Theses Bachelor's

Characterizing the “Jewish Vote” in American Electoral Politics: a Quantitative Methods Political Science Thesis

Klopman, Ohad

Scholars of Jewish politics have grappled with Jews’ exceptional preference for liberal policies and candidates for decades, dating back as early as the immediate postwar period. As the state of Israel has matured and its political, economic, and military relationships with the United States have strengthened, Jewish politics has grown more complicated. American Jews are often faced with electoral choices that require them to negotiate between domestic policy ideals and support for Israel. All the while, antisemitic charges of dual loyalty continue to permeate extremist corners of political discourse. The complicated political environment surrounding Jewish voters has made it challenging for scholars to identify a coherent Jewish political attitude and to determine how much, if at all, Jewish domestic electoral preferences are divorced from their support for Israel. In this study, I conduct a conjoint choice-based experiment in which participants choose between hypothetical political candidates whose stances on Israel and a series of domestic policy issues are randomly generated. Comparing between a targeted sample of Jews and a general-population sample of participants recruited through Amazon Mechanical Turk, I find significant evidence that Jewish voting preferences are substantially influenced by the candidate’s stance on Israel. I conclude that when Jews feel that Israel is under attack by a candidate, they may set aside their baseline liberal preferences and vote for the candidate who is more likely to protect Israel, even if it means settling for a candidate less aligned with their domestic preferences.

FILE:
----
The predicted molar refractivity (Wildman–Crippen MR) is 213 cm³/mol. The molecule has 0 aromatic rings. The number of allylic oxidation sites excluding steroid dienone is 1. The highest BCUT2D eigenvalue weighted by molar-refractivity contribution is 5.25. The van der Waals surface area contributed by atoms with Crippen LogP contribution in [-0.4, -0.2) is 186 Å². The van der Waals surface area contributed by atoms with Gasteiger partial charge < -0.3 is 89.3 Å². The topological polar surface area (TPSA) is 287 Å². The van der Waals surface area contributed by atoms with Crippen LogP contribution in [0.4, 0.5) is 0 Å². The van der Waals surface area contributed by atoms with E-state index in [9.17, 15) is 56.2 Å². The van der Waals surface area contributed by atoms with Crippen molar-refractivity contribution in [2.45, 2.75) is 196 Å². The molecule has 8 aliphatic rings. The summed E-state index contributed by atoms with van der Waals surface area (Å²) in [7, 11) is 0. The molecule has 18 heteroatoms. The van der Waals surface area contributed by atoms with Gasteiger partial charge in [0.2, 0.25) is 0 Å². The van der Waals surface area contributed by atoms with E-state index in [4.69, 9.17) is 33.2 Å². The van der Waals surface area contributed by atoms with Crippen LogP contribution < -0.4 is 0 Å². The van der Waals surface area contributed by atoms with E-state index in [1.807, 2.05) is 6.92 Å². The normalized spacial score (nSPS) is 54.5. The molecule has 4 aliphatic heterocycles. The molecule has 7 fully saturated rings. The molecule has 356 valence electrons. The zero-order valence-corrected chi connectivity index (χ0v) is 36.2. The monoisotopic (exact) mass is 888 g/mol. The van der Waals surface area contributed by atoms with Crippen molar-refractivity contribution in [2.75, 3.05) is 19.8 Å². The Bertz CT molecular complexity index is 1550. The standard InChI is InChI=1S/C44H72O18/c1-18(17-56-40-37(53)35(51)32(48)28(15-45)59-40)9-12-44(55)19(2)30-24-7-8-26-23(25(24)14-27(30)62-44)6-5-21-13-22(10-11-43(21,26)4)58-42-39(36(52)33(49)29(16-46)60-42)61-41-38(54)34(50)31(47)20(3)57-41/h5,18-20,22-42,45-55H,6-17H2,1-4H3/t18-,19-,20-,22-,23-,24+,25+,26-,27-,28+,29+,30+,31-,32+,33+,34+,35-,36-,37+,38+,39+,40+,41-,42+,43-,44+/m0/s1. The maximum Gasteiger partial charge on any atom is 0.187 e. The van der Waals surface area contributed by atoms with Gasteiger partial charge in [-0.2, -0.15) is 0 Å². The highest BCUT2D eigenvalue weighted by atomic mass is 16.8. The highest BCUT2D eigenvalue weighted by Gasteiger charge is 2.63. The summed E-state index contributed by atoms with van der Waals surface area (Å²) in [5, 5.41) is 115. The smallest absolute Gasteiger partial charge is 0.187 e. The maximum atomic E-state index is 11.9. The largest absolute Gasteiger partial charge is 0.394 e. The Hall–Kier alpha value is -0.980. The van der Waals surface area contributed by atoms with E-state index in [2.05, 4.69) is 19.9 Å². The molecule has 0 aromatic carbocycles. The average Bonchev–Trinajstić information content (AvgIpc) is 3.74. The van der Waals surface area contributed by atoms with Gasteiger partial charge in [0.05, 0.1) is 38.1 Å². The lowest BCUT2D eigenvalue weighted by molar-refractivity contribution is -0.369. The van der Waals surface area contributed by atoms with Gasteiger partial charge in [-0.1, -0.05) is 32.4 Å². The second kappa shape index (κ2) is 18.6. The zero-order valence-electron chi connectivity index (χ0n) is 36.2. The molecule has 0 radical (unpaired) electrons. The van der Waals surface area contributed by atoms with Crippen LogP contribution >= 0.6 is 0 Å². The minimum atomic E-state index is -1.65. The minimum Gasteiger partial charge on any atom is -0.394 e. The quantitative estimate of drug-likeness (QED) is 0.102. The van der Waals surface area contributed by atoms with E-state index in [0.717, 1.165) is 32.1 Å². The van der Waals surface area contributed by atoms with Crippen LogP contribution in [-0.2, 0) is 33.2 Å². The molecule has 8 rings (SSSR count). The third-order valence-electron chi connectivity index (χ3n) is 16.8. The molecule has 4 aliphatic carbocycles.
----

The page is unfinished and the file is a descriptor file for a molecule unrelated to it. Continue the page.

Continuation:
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More About This Work

Academic Units
Political Science
Thesis Advisors
Shapiro, Robert Yale
B.A., Columbia University
Published Here
May 2, 2022